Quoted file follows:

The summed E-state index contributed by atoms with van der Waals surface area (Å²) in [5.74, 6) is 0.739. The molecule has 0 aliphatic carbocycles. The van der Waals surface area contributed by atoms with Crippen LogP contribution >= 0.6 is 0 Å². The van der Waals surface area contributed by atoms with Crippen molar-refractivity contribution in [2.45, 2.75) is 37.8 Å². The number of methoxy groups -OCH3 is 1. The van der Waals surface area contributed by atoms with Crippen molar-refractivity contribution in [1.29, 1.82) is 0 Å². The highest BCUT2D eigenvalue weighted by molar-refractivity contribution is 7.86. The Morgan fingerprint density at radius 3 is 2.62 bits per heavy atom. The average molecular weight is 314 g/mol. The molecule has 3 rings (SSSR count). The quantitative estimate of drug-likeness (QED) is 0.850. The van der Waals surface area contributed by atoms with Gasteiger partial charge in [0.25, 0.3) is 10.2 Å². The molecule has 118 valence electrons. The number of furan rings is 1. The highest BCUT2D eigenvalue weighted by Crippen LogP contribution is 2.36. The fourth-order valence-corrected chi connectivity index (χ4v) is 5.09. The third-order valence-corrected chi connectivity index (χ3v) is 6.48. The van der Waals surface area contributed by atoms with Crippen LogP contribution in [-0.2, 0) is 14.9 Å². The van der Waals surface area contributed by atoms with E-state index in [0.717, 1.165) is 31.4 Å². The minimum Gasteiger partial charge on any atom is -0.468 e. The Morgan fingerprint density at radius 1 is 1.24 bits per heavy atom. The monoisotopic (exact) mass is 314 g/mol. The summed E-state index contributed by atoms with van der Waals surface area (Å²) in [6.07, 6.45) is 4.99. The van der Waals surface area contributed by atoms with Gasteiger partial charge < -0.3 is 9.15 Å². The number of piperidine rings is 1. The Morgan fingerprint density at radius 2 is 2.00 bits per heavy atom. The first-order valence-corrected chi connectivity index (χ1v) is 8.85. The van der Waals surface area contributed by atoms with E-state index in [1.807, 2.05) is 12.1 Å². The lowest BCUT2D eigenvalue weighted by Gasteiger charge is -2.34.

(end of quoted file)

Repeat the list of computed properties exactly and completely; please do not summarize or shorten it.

The summed E-state index contributed by atoms with van der Waals surface area (Å²) in [5.74, 6) is 0.739. The molecule has 0 aliphatic carbocycles. The van der Waals surface area contributed by atoms with Crippen LogP contribution >= 0.6 is 0 Å². The van der Waals surface area contributed by atoms with Crippen molar-refractivity contribution in [2.45, 2.75) is 37.8 Å². The number of methoxy groups -OCH3 is 1. The van der Waals surface area contributed by atoms with Crippen molar-refractivity contribution in [1.29, 1.82) is 0 Å². The highest BCUT2D eigenvalue weighted by molar-refractivity contribution is 7.86. The Morgan fingerprint density at radius 3 is 2.62 bits per heavy atom. The average molecular weight is 314 g/mol. The molecule has 3 rings (SSSR count). The quantitative estimate of drug-likeness (QED) is 0.850. The van der Waals surface area contributed by atoms with Gasteiger partial charge in [0.25, 0.3) is 10.2 Å². The molecule has 118 valence electrons. The number of furan rings is 1. The highest BCUT2D eigenvalue weighted by Crippen LogP contribution is 2.36. The fourth-order valence-corrected chi connectivity index (χ4v) is 5.09. The third-order valence-corrected chi connectivity index (χ3v) is 6.48. The van der Waals surface area contributed by atoms with Crippen LogP contribution in [-0.2, 0) is 14.9 Å². The van der Waals surface area contributed by atoms with E-state index in [0.717, 1.165) is 31.4 Å². The minimum Gasteiger partial charge on any atom is -0.468 e. The Morgan fingerprint density at radius 1 is 1.24 bits per heavy atom. The monoisotopic (exact) mass is 314 g/mol. The summed E-state index contributed by atoms with van der Waals surface area (Å²) in [6.07, 6.45) is 4.99. The van der Waals surface area contributed by atoms with Gasteiger partial charge < -0.3 is 9.15 Å². The number of piperidine rings is 1. The Morgan fingerprint density at radius 2 is 2.00 bits per heavy atom. The first-order valence-corrected chi connectivity index (χ1v) is 8.85. The van der Waals surface area contributed by atoms with E-state index in [1.807, 2.05) is 12.1 Å². The lowest BCUT2D eigenvalue weighted by Gasteiger charge is -2.34.